Pretending to be spies

Humurous take on aid work in the field which supposedly isn’t really all that different from espionage:

1. Your contract swears you to secrecy
2. You are sent to the world’s hell-holes on short notice and arrive at the airport as the last foreigners are leaving out of fear for their lives. On the plus side, your insurance covers repatriation of your corpse.
3. You have a code name (at least on the radio)
4. You can’t tell anyone back home what you really do (because they usually don’t want to hear it)
5. Everyone else thinks your job is adrenaline-fuelled adventurism when in reality it’s 95% deskwork
6. You love disguising yourself as a local to the point where you’ve gone so native that you forget where you’re from
7. You have mastered the basics of a smattering of obscure languages
8. You look damn sexy with a gun in your hand
9. You take orders from someone in a nice office who has no clue about life in the field, and you’re expected to implement those orders unquestioningly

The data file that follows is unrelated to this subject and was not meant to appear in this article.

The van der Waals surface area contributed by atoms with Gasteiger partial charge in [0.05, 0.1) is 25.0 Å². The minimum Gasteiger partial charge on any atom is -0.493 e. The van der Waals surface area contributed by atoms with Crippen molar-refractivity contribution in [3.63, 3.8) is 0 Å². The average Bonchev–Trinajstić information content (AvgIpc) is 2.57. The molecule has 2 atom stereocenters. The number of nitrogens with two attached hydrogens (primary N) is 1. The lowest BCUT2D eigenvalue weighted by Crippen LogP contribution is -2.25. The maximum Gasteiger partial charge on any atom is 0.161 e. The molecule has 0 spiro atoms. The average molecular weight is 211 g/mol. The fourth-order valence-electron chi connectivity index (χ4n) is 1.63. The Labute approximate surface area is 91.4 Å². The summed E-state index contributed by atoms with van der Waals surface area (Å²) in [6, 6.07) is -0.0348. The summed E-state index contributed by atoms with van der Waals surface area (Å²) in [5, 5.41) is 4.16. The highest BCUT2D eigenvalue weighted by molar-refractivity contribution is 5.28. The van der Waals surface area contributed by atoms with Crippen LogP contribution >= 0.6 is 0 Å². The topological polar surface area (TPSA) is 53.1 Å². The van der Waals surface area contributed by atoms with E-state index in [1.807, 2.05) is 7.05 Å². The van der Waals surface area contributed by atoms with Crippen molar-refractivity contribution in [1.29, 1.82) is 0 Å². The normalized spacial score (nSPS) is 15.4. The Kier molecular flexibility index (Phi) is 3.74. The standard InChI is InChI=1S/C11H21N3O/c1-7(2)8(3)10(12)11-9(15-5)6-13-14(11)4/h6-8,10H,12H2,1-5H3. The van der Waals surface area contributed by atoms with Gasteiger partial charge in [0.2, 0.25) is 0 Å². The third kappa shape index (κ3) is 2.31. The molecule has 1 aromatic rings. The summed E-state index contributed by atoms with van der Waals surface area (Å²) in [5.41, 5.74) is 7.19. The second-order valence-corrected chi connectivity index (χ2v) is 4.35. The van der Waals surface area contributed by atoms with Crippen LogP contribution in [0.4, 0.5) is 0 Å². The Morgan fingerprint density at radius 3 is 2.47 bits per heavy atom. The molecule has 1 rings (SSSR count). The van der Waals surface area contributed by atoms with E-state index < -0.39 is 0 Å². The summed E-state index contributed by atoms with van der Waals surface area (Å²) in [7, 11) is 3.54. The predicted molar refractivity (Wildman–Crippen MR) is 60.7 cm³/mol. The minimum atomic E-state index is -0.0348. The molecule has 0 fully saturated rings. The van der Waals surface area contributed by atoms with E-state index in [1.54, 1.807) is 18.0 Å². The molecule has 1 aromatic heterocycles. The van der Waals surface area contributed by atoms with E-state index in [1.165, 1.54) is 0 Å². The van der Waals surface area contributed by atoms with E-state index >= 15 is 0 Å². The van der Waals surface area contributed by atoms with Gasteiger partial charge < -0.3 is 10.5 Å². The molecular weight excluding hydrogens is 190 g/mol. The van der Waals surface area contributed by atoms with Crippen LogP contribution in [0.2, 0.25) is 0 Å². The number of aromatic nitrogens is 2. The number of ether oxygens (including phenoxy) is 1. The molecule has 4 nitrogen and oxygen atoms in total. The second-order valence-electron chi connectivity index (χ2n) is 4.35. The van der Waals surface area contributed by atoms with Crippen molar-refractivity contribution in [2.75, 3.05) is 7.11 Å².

10. Your only outlet is commiseration with other people in your profession
11. Your most valuable work is done at cocktail parties (fundraising)
12. Being kidnapped is almost a rite of passage, in which case your employer voids all responsibility for you
13. You collect intel on the local political/security context and keep tabs on your rivals with funny names (whom you occasionally sleep with)
14. You wish every day you could give up your job and return to a normal life back home but your years in the trenches have left you an emotional wreck and suited for only one calling: assassin/proposal writer
15. The context, title, and objectives may change, but each mission follows the same tired plotline
16. Villains constantly devise agonizing forms of torture that they think will break you but from which you inevitably escape at the last minute. This torture is called grant writing.
17. The public only hears about your work when you fail.

From Stuff Expat Aid Workers Like.

Advertisements

Leave a Reply

Fill in your details below or click an icon to log in:

WordPress.com Logo

You are commenting using your WordPress.com account. Log Out / Change )

Twitter picture

You are commenting using your Twitter account. Log Out / Change )

Facebook photo

You are commenting using your Facebook account. Log Out / Change )

Google+ photo

You are commenting using your Google+ account. Log Out / Change )

Connecting to %s